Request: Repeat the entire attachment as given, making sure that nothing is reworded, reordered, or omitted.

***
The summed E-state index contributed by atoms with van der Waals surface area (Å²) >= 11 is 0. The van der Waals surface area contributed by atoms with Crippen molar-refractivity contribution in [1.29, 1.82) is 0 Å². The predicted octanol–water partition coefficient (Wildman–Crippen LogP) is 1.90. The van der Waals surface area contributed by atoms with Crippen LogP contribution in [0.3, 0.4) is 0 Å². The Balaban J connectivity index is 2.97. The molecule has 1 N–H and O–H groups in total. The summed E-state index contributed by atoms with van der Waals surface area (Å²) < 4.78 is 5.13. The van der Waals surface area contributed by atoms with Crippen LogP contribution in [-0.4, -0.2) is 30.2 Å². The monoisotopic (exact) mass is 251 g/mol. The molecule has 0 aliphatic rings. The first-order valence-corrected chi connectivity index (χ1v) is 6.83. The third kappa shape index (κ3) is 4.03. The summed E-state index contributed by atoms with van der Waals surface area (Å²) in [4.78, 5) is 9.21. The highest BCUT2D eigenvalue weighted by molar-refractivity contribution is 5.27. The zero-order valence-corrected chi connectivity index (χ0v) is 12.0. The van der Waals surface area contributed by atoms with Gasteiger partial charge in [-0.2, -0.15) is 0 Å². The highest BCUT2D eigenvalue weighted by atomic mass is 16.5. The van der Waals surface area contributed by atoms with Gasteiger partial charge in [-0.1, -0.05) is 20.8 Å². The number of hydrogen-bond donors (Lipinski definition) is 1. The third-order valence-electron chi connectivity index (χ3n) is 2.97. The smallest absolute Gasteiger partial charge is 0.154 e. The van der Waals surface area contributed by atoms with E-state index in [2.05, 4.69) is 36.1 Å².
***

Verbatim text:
The summed E-state index contributed by atoms with van der Waals surface area (Å²) >= 11 is 0. The van der Waals surface area contributed by atoms with Crippen molar-refractivity contribution in [1.29, 1.82) is 0 Å². The predicted octanol–water partition coefficient (Wildman–Crippen LogP) is 1.90. The van der Waals surface area contributed by atoms with Crippen LogP contribution in [0.3, 0.4) is 0 Å². The Balaban J connectivity index is 2.97. The molecule has 1 N–H and O–H groups in total. The summed E-state index contributed by atoms with van der Waals surface area (Å²) < 4.78 is 5.13. The van der Waals surface area contributed by atoms with Crippen LogP contribution in [-0.4, -0.2) is 30.2 Å². The monoisotopic (exact) mass is 251 g/mol. The molecule has 0 aliphatic rings. The first-order valence-corrected chi connectivity index (χ1v) is 6.83. The third kappa shape index (κ3) is 4.03. The summed E-state index contributed by atoms with van der Waals surface area (Å²) in [4.78, 5) is 9.21. The highest BCUT2D eigenvalue weighted by molar-refractivity contribution is 5.27. The zero-order valence-corrected chi connectivity index (χ0v) is 12.0. The van der Waals surface area contributed by atoms with Gasteiger partial charge in [-0.2, -0.15) is 0 Å². The highest BCUT2D eigenvalue weighted by atomic mass is 16.5. The van der Waals surface area contributed by atoms with Gasteiger partial charge in [-0.1, -0.05) is 20.8 Å². The number of hydrogen-bond donors (Lipinski definition) is 1. The third-order valence-electron chi connectivity index (χ3n) is 2.97. The smallest absolute Gasteiger partial charge is 0.154 e. The van der Waals surface area contributed by atoms with E-state index in [2.05, 4.69) is 36.1 Å².